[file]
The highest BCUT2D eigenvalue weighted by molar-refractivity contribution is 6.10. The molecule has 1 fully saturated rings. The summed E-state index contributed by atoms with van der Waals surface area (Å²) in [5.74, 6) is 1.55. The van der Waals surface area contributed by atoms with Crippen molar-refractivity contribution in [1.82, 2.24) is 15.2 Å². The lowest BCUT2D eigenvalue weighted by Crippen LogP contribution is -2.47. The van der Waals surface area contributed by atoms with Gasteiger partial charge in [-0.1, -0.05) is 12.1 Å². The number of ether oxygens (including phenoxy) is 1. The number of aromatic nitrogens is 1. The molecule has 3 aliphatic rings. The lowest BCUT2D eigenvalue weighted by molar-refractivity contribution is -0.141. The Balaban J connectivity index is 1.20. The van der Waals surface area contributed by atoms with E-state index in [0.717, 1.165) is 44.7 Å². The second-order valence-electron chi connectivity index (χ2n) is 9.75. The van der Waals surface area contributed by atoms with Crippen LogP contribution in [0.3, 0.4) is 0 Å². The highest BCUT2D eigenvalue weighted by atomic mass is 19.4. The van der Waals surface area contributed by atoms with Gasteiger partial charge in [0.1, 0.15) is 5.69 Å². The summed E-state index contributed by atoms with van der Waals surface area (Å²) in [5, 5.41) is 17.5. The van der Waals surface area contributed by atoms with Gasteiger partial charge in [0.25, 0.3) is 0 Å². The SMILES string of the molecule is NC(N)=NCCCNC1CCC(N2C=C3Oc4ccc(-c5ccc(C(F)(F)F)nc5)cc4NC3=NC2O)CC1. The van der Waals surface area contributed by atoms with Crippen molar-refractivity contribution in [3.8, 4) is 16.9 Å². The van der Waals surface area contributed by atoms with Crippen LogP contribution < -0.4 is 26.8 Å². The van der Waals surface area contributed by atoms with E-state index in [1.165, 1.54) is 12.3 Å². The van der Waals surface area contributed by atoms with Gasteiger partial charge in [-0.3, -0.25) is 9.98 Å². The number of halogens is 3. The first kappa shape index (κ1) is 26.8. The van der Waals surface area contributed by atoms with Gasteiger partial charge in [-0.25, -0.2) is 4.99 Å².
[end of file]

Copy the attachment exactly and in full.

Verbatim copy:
The highest BCUT2D eigenvalue weighted by molar-refractivity contribution is 6.10. The molecule has 1 fully saturated rings. The summed E-state index contributed by atoms with van der Waals surface area (Å²) in [5.74, 6) is 1.55. The van der Waals surface area contributed by atoms with Crippen molar-refractivity contribution in [1.82, 2.24) is 15.2 Å². The lowest BCUT2D eigenvalue weighted by Crippen LogP contribution is -2.47. The van der Waals surface area contributed by atoms with Gasteiger partial charge in [-0.1, -0.05) is 12.1 Å². The number of ether oxygens (including phenoxy) is 1. The number of aromatic nitrogens is 1. The molecule has 3 aliphatic rings. The lowest BCUT2D eigenvalue weighted by molar-refractivity contribution is -0.141. The Balaban J connectivity index is 1.20. The van der Waals surface area contributed by atoms with E-state index in [0.717, 1.165) is 44.7 Å². The second-order valence-electron chi connectivity index (χ2n) is 9.75. The van der Waals surface area contributed by atoms with Crippen LogP contribution in [0.3, 0.4) is 0 Å². The highest BCUT2D eigenvalue weighted by atomic mass is 19.4. The van der Waals surface area contributed by atoms with Gasteiger partial charge in [0.1, 0.15) is 5.69 Å². The summed E-state index contributed by atoms with van der Waals surface area (Å²) in [5, 5.41) is 17.5. The van der Waals surface area contributed by atoms with Gasteiger partial charge in [0.25, 0.3) is 0 Å². The SMILES string of the molecule is NC(N)=NCCCNC1CCC(N2C=C3Oc4ccc(-c5ccc(C(F)(F)F)nc5)cc4NC3=NC2O)CC1. The van der Waals surface area contributed by atoms with Crippen molar-refractivity contribution in [3.8, 4) is 16.9 Å². The van der Waals surface area contributed by atoms with Crippen LogP contribution < -0.4 is 26.8 Å². The van der Waals surface area contributed by atoms with E-state index in [1.165, 1.54) is 12.3 Å². The van der Waals surface area contributed by atoms with Gasteiger partial charge in [-0.3, -0.25) is 9.98 Å². The number of halogens is 3. The first kappa shape index (κ1) is 26.8. The van der Waals surface area contributed by atoms with Gasteiger partial charge in [-0.25, -0.2) is 4.99 Å².